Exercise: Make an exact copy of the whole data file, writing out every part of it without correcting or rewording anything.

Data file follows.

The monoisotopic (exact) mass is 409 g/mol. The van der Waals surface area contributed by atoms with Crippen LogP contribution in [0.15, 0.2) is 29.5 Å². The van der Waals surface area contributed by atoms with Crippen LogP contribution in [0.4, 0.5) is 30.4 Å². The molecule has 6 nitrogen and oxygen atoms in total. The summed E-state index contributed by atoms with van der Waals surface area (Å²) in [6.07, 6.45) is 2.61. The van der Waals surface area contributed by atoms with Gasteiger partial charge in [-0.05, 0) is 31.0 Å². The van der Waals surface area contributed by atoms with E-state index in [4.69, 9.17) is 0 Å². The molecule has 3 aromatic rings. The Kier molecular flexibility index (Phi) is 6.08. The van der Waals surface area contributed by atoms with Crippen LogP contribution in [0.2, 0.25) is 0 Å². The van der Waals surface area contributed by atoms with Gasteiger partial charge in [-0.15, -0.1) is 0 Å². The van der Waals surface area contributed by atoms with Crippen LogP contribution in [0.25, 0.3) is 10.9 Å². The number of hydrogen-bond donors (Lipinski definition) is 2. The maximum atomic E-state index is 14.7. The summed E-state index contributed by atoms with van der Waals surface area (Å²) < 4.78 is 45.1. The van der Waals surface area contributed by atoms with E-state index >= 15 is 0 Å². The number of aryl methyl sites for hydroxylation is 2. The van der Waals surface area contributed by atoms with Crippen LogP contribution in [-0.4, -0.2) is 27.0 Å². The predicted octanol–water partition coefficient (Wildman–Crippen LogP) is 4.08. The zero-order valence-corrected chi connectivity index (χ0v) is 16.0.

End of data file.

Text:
The monoisotopic (exact) mass is 409 g/mol. The van der Waals surface area contributed by atoms with Crippen LogP contribution in [0.15, 0.2) is 29.5 Å². The van der Waals surface area contributed by atoms with Crippen LogP contribution in [0.4, 0.5) is 30.4 Å². The molecule has 6 nitrogen and oxygen atoms in total. The summed E-state index contributed by atoms with van der Waals surface area (Å²) in [6.07, 6.45) is 2.61. The van der Waals surface area contributed by atoms with Gasteiger partial charge in [-0.05, 0) is 31.0 Å². The van der Waals surface area contributed by atoms with E-state index in [4.69, 9.17) is 0 Å². The molecule has 3 aromatic rings. The Kier molecular flexibility index (Phi) is 6.08. The van der Waals surface area contributed by atoms with Crippen LogP contribution in [0.2, 0.25) is 0 Å². The van der Waals surface area contributed by atoms with Gasteiger partial charge in [-0.15, -0.1) is 0 Å². The van der Waals surface area contributed by atoms with Crippen LogP contribution in [0.25, 0.3) is 10.9 Å². The number of hydrogen-bond donors (Lipinski definition) is 2. The maximum atomic E-state index is 14.7. The summed E-state index contributed by atoms with van der Waals surface area (Å²) < 4.78 is 45.1. The van der Waals surface area contributed by atoms with E-state index >= 15 is 0 Å². The number of aryl methyl sites for hydroxylation is 2. The van der Waals surface area contributed by atoms with Crippen LogP contribution in [-0.4, -0.2) is 27.0 Å². The predicted octanol–water partition coefficient (Wildman–Crippen LogP) is 4.08. The zero-order valence-corrected chi connectivity index (χ0v) is 16.0.